With more letters behind us than left to go, we now come down to the surprisingly subversive letter…
O is for Octoroon
During the European colonial period and throughout chattel slavery in the Americas, a new terminology sprung up to define race. “Octoroon” was the term for a person with one-eighth African ancestry. This and similar terms, such as “mulatto” and “quadroon,” flourished in the American literary–and commercial–imagination alike. Today, similar racial signifiers are still used in marketing: “Uncle Ben” to sell rice and “Aunt Jemima” to sell pancakes.
Contributed by Petrina Jackson, Head of Instruction and Outreach
O is for Charles Olson
American poet Charles Olson considered himself an “archeologist of morning.” His poems and essays bridged the gap between modernist poets like Ezra Pound and William Carlos Williams and poets of the sixties and seventies, including Robert Duncan, Robert Creeley, and Denise Levertov. He was associated with several major poetry communities, including the New York School, the Black Mountain poets, the Beats, and the San Francisco Renaissance. A search of our online catalog shows 77 entries related to Charles Olson.
Contributed by George Riser, Collections and Instruction Assistant
O is for Opium
Opium was introduced to western society from Asia during the Middle Ages. The eighteenth and nineteenth centuries saw the development of tinctures and derivative drugs such as laudanum, morphine, and codeine. Medicinal use of the drug was widespread in both England and the United States as a cure-all for everything from coughs to psychosis. With the influx of Chinese immigrant labor to the United States and other countries in the mid-nineteenth century, recreational use of opium began to be more widespread, especially in major cities where “opium dens” became prolific. Although global regulation and prohibition of the drug began in the early twentieth century, control of the opium trade still remains an issue today.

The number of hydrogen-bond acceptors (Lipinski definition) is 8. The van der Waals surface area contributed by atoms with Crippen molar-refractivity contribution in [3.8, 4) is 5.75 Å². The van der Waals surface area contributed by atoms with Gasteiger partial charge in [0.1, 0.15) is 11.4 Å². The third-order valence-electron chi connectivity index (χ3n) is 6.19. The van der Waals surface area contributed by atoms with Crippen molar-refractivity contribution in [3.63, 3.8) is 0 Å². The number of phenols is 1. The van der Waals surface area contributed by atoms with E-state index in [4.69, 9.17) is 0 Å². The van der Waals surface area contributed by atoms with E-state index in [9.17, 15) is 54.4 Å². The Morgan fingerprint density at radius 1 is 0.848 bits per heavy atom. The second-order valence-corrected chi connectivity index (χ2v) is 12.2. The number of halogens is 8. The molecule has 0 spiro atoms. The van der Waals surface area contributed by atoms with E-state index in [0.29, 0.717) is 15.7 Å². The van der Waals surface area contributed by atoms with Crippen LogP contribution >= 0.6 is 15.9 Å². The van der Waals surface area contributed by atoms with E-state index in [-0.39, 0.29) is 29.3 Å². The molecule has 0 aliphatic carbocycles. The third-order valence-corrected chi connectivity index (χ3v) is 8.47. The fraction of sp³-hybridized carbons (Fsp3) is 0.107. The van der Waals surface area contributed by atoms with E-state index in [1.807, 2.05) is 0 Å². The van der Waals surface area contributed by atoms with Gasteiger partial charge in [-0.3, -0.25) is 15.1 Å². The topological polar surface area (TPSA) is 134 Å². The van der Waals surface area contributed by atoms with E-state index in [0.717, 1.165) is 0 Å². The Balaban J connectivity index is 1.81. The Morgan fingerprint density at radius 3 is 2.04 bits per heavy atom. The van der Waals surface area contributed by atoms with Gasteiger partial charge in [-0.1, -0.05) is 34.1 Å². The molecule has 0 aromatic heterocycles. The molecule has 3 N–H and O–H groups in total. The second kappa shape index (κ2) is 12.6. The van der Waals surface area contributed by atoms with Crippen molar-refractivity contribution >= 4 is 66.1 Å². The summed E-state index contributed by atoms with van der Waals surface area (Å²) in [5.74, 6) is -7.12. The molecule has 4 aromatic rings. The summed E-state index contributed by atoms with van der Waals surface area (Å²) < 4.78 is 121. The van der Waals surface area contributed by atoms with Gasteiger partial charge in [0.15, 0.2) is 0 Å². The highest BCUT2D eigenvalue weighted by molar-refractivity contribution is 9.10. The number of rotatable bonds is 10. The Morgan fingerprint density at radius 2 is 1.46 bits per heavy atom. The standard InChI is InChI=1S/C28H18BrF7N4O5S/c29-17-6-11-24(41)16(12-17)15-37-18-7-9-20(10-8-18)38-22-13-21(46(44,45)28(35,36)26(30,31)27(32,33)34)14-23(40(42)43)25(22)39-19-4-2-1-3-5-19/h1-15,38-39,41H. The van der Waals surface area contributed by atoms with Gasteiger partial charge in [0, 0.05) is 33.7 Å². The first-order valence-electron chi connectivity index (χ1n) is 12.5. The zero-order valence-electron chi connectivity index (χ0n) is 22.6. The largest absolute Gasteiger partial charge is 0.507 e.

Contributed by Margaret Hrabe, Reference Coordinator
O is for Osawatomie
Osawatomie, Kansas was the site of bloody conflict between abolitionist forces and pro-slavery “Border Ruffians” from neighboring Missouri on August 30, 1856. Although the anti-slavery forces were defeated, the battle brought national attention to their leader, John Brown. This notoriety enabled Brown to raise funds for his plan to incite an uprising and arm slaves across the South. Brown and his forces attacked and seized the Federal armory at Harper’s Ferry, Virginia on October 16, 1859. The raid was ultimately a failure and Brown was captured, tried, and finally hanged on December 2, 1859. The raid sent waves of panic throughout the South, where Brown was reviled as a treasonous lunatic,
and electrified anti-slavery forces in the North where Brown was proclaimed a martyr. Brown’s legacy in the 150 years since his death is still debated and the name “Osawatomie” has been used by groups espousing both peaceful and violent social action.
Contributed by Edward Gaynor, Head of Description and Specialist for Virginiana and University Archives
That concludes our edition of the letter “O.” Don’t miss our next installation, featuring “P!”